|Project by Eric M. Saperstein||posted 08-29-2009 03:55 AM||2309 views||2 times favorited||14 comments|
The Box Plot … one of these days I need to lay this article out in publisher and generate a formal PDF version. For now – here’s the text and some images are posted above!
The Box Plot
Article by Eric M. Saperstein – June 2006
There is a goal shared by artists spanning all mediums and spectrums of the creative universe, and that is to be able to create freely, allowing their mind to generate ideas and then guide their hands to develop the concept in physical form. This goal is easy to achieve when art, in our case carving, is a hobby. The complexities begin when the artist steps into the professional realm, in other words, the need to satisfy a client and fulfill the terms of a contract within a designated time period take precedent over free-range creativity.
The woodcarver, the artist, becomes the contractor when their ability to wander freely through the creative process is restricted by terms, conditions, and requirements. Furniture makers and woodcarvers allocate the majority of their time to projects we would happily turn down, given release from our financial obligations. Flipping to the other side of the spectrum, every once and a while a project falls in our laps where the scope merges the free-range artist with the professional; we are now a commissioned artist.
Artisans of the Valley strives to maintain a consistent flow of projects as commissioned artists, sticking with marketing a wide variety of unique hand carvings adorning our furniture, or simply as artwork. One of the more unique commissions we received in 2006 is a project involving extensive detailed carving on a small box with a distinctive purpose.
When we receive a commission, its origins are from client is driven by some specific need that can’t be filled by any standard shrink wrapped object. People that seek an artist for their project take a great deal of time to search for the right craftsmen for their project, reviewing and revising a set of requirements that are unique and inspire the design and creation of a one-of-a-kind result. The array of requests we receive is rather eclectic; it is this constant change of venue generates the creative challenges and keeps our interest in woodworking.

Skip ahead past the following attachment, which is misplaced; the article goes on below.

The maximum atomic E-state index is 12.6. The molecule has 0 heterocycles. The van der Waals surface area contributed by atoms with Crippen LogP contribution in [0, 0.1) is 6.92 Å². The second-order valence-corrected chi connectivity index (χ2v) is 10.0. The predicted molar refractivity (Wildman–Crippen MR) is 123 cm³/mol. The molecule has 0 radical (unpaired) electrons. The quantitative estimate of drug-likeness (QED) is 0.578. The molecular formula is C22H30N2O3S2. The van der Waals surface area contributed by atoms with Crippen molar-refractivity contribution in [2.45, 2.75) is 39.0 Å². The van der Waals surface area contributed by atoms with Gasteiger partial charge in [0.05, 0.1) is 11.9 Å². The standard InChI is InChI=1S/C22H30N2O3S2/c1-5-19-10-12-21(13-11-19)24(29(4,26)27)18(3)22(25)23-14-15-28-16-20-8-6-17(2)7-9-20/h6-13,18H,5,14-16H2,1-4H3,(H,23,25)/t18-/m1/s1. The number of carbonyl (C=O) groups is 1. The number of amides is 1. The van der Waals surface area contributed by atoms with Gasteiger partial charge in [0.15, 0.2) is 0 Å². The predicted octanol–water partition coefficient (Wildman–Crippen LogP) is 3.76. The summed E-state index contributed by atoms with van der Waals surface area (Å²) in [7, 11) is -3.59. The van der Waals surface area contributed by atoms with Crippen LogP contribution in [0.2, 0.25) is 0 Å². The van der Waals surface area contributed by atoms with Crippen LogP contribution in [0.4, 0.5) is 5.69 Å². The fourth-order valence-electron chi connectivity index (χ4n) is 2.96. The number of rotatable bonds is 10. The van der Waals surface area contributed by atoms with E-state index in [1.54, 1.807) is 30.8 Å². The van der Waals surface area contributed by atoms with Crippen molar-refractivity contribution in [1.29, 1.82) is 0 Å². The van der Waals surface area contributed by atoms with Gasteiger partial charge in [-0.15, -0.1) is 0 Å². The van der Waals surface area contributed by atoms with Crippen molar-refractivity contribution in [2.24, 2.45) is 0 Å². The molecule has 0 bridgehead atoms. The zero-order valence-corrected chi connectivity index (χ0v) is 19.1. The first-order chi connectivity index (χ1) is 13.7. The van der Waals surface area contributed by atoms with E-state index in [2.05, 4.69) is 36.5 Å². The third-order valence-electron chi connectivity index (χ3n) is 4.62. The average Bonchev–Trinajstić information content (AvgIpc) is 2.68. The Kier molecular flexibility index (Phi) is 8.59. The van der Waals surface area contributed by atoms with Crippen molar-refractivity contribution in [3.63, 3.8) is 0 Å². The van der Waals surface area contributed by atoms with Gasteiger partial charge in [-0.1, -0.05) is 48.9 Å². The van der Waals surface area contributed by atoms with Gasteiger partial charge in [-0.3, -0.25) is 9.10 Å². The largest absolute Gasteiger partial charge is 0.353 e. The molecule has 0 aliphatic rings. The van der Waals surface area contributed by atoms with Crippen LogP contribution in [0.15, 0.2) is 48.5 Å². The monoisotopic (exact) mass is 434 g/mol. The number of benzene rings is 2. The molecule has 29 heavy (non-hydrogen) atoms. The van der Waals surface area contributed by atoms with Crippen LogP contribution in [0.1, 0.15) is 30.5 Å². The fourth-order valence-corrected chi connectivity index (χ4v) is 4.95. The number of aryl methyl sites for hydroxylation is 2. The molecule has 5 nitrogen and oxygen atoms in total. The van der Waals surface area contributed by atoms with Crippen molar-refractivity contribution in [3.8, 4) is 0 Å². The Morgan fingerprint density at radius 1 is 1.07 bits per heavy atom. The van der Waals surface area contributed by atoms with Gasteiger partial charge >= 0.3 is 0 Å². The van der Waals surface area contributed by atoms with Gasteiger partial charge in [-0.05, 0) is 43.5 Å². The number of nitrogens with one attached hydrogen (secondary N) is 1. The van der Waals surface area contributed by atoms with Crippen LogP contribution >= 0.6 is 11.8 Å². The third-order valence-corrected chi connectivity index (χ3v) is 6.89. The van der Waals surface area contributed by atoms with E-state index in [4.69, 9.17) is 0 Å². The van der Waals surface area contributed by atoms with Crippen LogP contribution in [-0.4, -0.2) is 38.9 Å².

About six months ago we received an email from “Ken,” outlining an elaborate scheme, requiring some specific props including an elaborate box. We get a lot of requests like this, very complex projects and the client has absolutely no idea what the costs and timeframes actually are. Weeding out is the first phase; the basic level setting discussions to determine if the project is feasible for the client and the artist. As it turned out, Ken really was planning to ruin the proposal curve for all remaining single guys by going ahead with this commission.
The original scope was rather outlandish, and would have included just short of a complete chronology of the lives of Ken and his girlfriend (Jessica.) Ken pretty much wanted to incorporate the history, hobbies, interests, thoughts, and the combined story of two individuals becoming a couple into one project; it seemed like he spent years gathering small details to include, and was bound and determined to cram it all into this one work of art.